For these reasons and a few more, just one tenth of one percent of all natural gas consumed in the United States is currently used for transportation. Most of it is used to generate electricity and to heat people's homes and food. That's a shame, as liquefied and compressed natural gas hold significant promise as a viable alternative to other fossil fuels in the transportation sector. How so? Click past the break to keep reading this week's Greenlings.
Why use compressed natural gas in the first place, and why use it for cars?
For one, CNG is cheaper than gasoline or diesel. Lots cheaper, in fact – in some cases about a third of the price of an equivalent amount of gasoline. In addition, natural gas burns significantly cleaner than other fossil fuels.
The United States EPA lists the following statistics about vehicles running on natural gas:
- Reduce carbon monoxide emissions 90%-97%
- Reduce carbon dioxide emissions 25%
- Reduce nitrogen oxide emissions 35%-60%
- Potentially reduce non-methane hydrocarbon emissions 50%-75%
- Emit fewer toxic and carcinogenic pollutants
- Emit little or no particulate matter
- Eliminate evaporative emissions
What vehicles are currently available that use natural gas?
Here in the U.S., the list is tiny. There's the Honda Civic GX and the... um, well that's it from the major manufacturers, at least on the consumer level, and the GX is only available in California and New York. At least it's a solid choice. The United States EPA rates the Civic GX as the cleanest car available in America.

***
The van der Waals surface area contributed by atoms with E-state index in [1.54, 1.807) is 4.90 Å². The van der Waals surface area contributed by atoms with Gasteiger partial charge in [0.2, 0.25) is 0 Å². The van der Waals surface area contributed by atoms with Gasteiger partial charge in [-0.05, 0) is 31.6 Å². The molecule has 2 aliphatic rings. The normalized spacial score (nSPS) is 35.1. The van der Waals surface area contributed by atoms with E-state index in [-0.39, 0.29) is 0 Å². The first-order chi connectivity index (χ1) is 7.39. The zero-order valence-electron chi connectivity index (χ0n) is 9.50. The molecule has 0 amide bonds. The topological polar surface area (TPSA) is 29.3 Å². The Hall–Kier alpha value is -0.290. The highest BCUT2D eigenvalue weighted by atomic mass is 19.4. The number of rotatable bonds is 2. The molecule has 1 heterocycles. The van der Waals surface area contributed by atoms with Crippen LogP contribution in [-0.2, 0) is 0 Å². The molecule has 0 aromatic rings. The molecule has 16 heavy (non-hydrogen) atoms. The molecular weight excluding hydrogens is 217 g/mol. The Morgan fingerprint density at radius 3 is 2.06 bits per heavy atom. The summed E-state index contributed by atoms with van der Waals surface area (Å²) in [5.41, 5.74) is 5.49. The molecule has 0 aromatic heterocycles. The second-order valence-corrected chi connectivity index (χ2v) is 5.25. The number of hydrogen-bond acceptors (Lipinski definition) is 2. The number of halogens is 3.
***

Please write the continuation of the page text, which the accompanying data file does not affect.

Further, the automotive CNG industry was dealt a serious blow earlier this month when Fuelmaker, a producer of natural gas refueling systems, was forced into involuntary bankruptcy by parent company Honda.
Many automakers currently produce vehicles equipped to run on CNG for fleet or government use. All told, there are currently 120,000 natural gas vehicles on the road in America, which is a tiny number in comparison to the millions of gas and diesel vehicles. According to Wikipedia, there were over 7 million natural gas vehicles on the roads worldwide in 2008, mostly in Europe, Asia and South America.
Are there any drawbacks to using natural gas in a vehicle?
Of course there are. Besides the fact that there's only one actual production CNG vehicle in America, there are other reasons why consumers don't often consider CNG a viable option. One big drawback is that it's more difficult to refill the fuel tank of a car that runs on natural gas. Another problem is that the storage tanks required for natural gas are big and bulky, so there's a give-and-take relationship between how much fuel is carried and how far you can travel.
Finally, there aren't all that many places to refuel a natural gas vehicle. The U.S. Department of Energy operates a website with natural gas filling stations that you can find here. Check the box for compressed natural gas, enter your zip code and have at it.
What does the future hold for natural gas vehicles?
One of the most well-known proponents of natural gas for transportation is T. Boone Pickens, a man who made most of his fortune on oil. Now, Pickens is pushing forward with a plan to divert the natural gas that's currently used to generate electricity to our transportation sector. Of course, that would offer little help without a corresponding increase in the number of vehicles that run on natural gas. There have been concept CNG vehicles like the CNG Camry Hybrid and Mercedes-Benz B-Class, but so far no more automakers have announced plans to offer natural gas vehicles in the U.S.